How do you achieve adequate coverage with a non-steamer setup? By layering of course! The "farmer john" style of wetsuit is basically a neoprene pair of overalls. This style offers the advantage of easy entry and does away with the hassle of zippers. Downside is that if you do this you will need a neoprene jacket to cover your arms and neck. Neoprene jackets are just that: they are neoprene tops that cover your torso and arms. Many neoprene jackets have a sort of "beaver tail" or very short legs to keep the jacket pulled down around your bottom.

There are advantages and disadvantages to either system. The obvious advantage of steamers is their simplicity and cost. The advantage to layering is versatility. There are times when just the farmer john is adequate and you do not need the additional jacket. There are other times when a 4mm steamer is just barely enough to keep you comfortable and you will definitely see the merit of layering a 3mm jacket over a 4mm farmer john for 7mm of coverage around your torso. Once again, the choice is yours. Most of us go for steamers, but this does not mean you have to.

"That fits you best": A wetsuit is pretty worthless unless it fits you well. A well fitting wetsuit will be snug around your body, without any large folds or creases created by extra neoprene. The balance between fit and comfort is a pretty fine one. The wetsuit should certainly be tight, but not so tight that it compromises your mobility or makes you really uncomfortable.

Neoprene is stretchy stuff, and it gets even more pliable when it gets wet, so the only way to really test a wetsuit is to try it on and see how it fits dry, and then to try it on wet. If it is too loose when it is dry, it will be even worse when it is wet. Likewise, if it is really uncomfortable dry, then it will not be a whole lot better wet.

If dry fit is nice and snug, but not too tight, it will probably be just right when you get it wet. Fortunately, a lot of surf shops and paddling shops have really great return policies and will allow you to try the thing on in the store, then take it to the lake and swim around and see if it really fits. Do not test a wetsuit in a swimming pool; chlorine damages neoprene.

A note on brands: Did you notice how nowhere in the golden rule are any specific brands mentioned? This is because some brands will fit you better than others, and no one should get hung up on brands when they are buying something where fit is the most important thing.

Henderson, Ripcurl, Burley, etc. are all very good brands, but some will fit you better than others and the most important thing is to go with the suit that fits you. Pretty much any wetsuit you buy from a reputable shop will be of comparable quality to all the other wetsuits they have for the same price range. Whichever one fits you best is the one you should buy. It will keep you warm if you wear it with some other layers, which brings us to our last point.

"And which you wear with a hat and windbreaking layer"This part is pretty easy. You lose a lot of heat through your head. Wear a warm hat when you sail. Wool is great but heavy and smells sorta funny when it is wet. A good synthetic hat is fine. You could wear a neoprene hood while sailing, but this is possibly overkill.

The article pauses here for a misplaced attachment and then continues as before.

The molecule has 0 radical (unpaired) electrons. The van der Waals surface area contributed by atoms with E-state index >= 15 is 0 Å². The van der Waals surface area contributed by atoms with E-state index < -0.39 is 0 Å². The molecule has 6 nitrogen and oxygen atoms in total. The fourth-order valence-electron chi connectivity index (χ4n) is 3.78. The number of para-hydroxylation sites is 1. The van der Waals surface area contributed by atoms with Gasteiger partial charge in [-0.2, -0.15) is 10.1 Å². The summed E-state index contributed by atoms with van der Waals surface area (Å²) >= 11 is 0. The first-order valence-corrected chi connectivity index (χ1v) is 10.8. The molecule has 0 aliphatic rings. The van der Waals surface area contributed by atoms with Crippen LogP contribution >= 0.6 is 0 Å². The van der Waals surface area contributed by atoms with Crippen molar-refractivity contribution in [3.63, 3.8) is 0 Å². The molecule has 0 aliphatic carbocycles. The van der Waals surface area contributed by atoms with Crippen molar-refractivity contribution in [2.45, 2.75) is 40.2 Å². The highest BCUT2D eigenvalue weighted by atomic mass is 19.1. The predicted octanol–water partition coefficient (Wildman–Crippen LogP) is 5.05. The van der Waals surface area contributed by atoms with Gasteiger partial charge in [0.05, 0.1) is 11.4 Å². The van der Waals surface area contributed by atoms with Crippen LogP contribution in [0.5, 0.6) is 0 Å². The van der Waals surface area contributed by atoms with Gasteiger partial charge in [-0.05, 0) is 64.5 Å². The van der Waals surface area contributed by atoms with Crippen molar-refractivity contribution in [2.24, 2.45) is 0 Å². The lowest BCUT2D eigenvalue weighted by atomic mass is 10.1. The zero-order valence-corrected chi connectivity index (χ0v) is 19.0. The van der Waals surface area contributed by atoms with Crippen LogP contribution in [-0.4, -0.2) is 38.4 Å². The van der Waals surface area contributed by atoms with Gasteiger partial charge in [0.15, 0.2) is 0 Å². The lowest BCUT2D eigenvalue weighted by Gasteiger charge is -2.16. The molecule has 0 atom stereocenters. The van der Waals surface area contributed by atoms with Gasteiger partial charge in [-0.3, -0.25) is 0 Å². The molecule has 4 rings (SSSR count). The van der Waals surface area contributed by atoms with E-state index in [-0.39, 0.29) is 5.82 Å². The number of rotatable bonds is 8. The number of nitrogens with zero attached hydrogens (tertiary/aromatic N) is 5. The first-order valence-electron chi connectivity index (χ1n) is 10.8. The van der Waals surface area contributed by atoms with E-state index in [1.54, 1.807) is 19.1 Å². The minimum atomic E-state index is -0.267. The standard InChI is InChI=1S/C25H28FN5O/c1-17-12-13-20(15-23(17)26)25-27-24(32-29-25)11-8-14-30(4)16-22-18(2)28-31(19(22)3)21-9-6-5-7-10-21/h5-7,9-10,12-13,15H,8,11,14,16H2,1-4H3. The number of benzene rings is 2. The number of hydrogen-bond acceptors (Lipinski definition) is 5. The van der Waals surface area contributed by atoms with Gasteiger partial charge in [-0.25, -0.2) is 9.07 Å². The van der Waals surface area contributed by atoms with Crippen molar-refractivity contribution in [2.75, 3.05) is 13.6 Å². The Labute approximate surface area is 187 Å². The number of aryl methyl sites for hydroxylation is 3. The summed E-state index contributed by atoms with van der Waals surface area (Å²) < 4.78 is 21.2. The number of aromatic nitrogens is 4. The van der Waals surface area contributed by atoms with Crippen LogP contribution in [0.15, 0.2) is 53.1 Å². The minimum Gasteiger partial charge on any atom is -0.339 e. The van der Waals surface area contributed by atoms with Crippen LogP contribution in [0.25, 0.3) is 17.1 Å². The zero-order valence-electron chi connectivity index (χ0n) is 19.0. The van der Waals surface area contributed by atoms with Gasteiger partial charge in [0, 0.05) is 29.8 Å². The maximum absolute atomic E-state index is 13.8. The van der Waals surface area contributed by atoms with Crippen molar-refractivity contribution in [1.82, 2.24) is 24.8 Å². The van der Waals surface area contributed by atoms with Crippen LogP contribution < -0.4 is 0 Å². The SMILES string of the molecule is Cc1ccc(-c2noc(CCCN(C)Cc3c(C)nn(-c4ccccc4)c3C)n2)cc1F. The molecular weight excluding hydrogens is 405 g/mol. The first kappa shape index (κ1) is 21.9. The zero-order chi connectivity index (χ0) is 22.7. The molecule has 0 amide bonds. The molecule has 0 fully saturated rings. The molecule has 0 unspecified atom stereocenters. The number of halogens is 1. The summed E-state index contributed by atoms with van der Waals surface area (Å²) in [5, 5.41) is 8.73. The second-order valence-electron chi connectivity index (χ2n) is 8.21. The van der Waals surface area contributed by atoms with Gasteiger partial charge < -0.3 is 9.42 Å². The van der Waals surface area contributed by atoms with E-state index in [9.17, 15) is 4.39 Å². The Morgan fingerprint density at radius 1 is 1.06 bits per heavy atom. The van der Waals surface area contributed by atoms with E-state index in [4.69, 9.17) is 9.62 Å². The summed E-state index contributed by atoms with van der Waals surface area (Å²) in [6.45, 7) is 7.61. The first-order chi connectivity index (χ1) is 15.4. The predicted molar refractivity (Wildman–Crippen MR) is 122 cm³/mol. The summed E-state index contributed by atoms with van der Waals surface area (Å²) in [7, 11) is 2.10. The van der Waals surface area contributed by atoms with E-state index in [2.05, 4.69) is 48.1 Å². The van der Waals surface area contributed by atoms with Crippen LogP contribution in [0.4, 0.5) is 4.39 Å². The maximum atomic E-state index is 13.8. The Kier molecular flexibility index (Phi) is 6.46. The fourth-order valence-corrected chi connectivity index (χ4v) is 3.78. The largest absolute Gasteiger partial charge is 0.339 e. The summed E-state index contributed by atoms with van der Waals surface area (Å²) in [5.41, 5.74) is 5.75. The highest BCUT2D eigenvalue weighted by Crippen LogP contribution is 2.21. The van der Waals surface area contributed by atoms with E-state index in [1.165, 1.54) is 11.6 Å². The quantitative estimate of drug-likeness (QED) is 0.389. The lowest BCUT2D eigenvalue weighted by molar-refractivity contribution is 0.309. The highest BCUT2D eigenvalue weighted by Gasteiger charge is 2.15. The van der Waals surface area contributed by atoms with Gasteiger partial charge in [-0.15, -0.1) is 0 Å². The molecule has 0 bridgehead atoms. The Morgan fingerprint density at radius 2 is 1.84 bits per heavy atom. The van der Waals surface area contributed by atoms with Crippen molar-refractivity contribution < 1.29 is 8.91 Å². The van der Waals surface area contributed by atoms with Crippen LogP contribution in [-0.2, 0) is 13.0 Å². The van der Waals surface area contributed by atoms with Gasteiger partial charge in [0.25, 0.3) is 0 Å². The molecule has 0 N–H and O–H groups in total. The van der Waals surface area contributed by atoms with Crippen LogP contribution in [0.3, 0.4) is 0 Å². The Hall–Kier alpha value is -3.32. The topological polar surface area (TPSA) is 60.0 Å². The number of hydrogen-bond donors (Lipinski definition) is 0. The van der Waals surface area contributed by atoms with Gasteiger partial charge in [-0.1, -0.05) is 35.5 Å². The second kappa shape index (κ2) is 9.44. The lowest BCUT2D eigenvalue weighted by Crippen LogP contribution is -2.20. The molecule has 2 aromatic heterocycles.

A very good idea is a hat with some sort of drawstring around your neck or another way of securing the hat so you do not lose it in the breeze or during a nasty capsize. If you lose your hat, you will get cold. The author of this guide loves balaclavas (and also loves baklava) but does not recommend them for dinghy sailing for the following reason: Dinghy sailing is really wet, and having wet cloth over your mouth is pretty scary. Balaclavas are great for keelboats, but (in his opinion) are pretty bad choices for dinghy sailing.

Windbreaking layers help tremendously by minimizing the evaporation of water off your wetsuit. The difference in heat retention is pretty immense. What sort of windbreaking layer should you get? Whatever works. A cheap warm-up jacket will work just as well as a nice rainshell or a dinghy smock. Whatever works, really.

The windblocking layer is most important for your upper body, but many sailors also choose to wear windblocking pants too. Even if they do not wear windblocking pants, most sailors wear a cheap pair of "board shorts" over their wetsuit. This will provide a little bit of protection from the elements but will mostly protect the seat of your wetsuit from the abrasion of constantly scooting about the deck as you hike in and out.

Question: What about my hands and my feet?

Answer: Your hands can be kept warmer by wearing gloves, and your feet can be kept warmer by wearing neoprene booties or lots of wool socks (or both). Really warm gloves for dinghy sailing are a bit of a holy grail. If you find something amazing, please let the rest of us know. Boots are bit easier.

Most sailors in the WYC sail with neoprene booties. If you want to be extra warm, wear a couple layers of wool socks under your booties. Alternatively, you could get away with wearing wool socks under any boat appropriate shoe or even sandals. The author has done this several times and has been pretty comfortable this way. Experiment and find what works for you.

Here's a link to the wetsuit information page on the WYC website.  If you'd like more information, check here!